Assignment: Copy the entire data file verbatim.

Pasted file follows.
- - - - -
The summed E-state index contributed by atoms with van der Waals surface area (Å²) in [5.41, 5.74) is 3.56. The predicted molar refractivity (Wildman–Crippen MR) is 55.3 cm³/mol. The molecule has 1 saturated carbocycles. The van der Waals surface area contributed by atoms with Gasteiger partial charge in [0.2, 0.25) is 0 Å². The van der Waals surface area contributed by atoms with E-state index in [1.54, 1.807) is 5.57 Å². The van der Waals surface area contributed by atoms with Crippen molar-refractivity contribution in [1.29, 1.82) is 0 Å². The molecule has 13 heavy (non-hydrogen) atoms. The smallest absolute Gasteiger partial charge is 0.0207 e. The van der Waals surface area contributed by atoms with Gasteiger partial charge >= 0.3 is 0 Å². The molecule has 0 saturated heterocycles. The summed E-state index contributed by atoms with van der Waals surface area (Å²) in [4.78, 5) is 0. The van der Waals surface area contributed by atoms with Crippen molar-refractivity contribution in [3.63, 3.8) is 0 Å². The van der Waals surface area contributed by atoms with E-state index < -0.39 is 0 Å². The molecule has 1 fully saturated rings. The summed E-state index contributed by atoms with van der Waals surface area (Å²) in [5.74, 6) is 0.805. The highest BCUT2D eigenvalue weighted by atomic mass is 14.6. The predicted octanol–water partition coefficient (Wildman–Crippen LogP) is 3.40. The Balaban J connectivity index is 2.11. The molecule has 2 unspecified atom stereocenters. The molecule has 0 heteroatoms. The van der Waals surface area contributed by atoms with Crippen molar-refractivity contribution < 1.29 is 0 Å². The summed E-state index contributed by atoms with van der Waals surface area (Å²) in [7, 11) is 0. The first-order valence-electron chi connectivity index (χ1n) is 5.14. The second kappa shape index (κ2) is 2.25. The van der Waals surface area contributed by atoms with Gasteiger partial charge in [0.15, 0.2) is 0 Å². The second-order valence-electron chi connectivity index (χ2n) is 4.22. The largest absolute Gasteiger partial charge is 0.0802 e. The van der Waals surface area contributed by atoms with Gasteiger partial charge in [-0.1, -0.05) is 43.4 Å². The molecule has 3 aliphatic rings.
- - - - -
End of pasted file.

The summed E-state index contributed by atoms with van der Waals surface area (Å²) in [5.41, 5.74) is 3.56. The predicted molar refractivity (Wildman–Crippen MR) is 55.3 cm³/mol. The molecule has 1 saturated carbocycles. The van der Waals surface area contributed by atoms with Gasteiger partial charge in [0.2, 0.25) is 0 Å². The van der Waals surface area contributed by atoms with E-state index in [1.54, 1.807) is 5.57 Å². The van der Waals surface area contributed by atoms with Crippen molar-refractivity contribution in [1.29, 1.82) is 0 Å². The molecule has 13 heavy (non-hydrogen) atoms. The smallest absolute Gasteiger partial charge is 0.0207 e. The van der Waals surface area contributed by atoms with Gasteiger partial charge >= 0.3 is 0 Å². The molecule has 0 saturated heterocycles. The summed E-state index contributed by atoms with van der Waals surface area (Å²) in [4.78, 5) is 0. The van der Waals surface area contributed by atoms with Crippen molar-refractivity contribution in [3.63, 3.8) is 0 Å². The van der Waals surface area contributed by atoms with E-state index < -0.39 is 0 Å². The molecule has 1 fully saturated rings. The summed E-state index contributed by atoms with van der Waals surface area (Å²) in [5.74, 6) is 0.805. The highest BCUT2D eigenvalue weighted by atomic mass is 14.6. The predicted octanol–water partition coefficient (Wildman–Crippen LogP) is 3.40. The Balaban J connectivity index is 2.11. The molecule has 2 unspecified atom stereocenters. The molecule has 0 heteroatoms. The van der Waals surface area contributed by atoms with Crippen molar-refractivity contribution < 1.29 is 0 Å². The summed E-state index contributed by atoms with van der Waals surface area (Å²) in [7, 11) is 0. The first-order valence-electron chi connectivity index (χ1n) is 5.14. The second kappa shape index (κ2) is 2.25. The van der Waals surface area contributed by atoms with Gasteiger partial charge in [0.15, 0.2) is 0 Å². The second-order valence-electron chi connectivity index (χ2n) is 4.22. The largest absolute Gasteiger partial charge is 0.0802 e. The van der Waals surface area contributed by atoms with Gasteiger partial charge in [-0.1, -0.05) is 43.4 Å². The molecule has 3 aliphatic rings.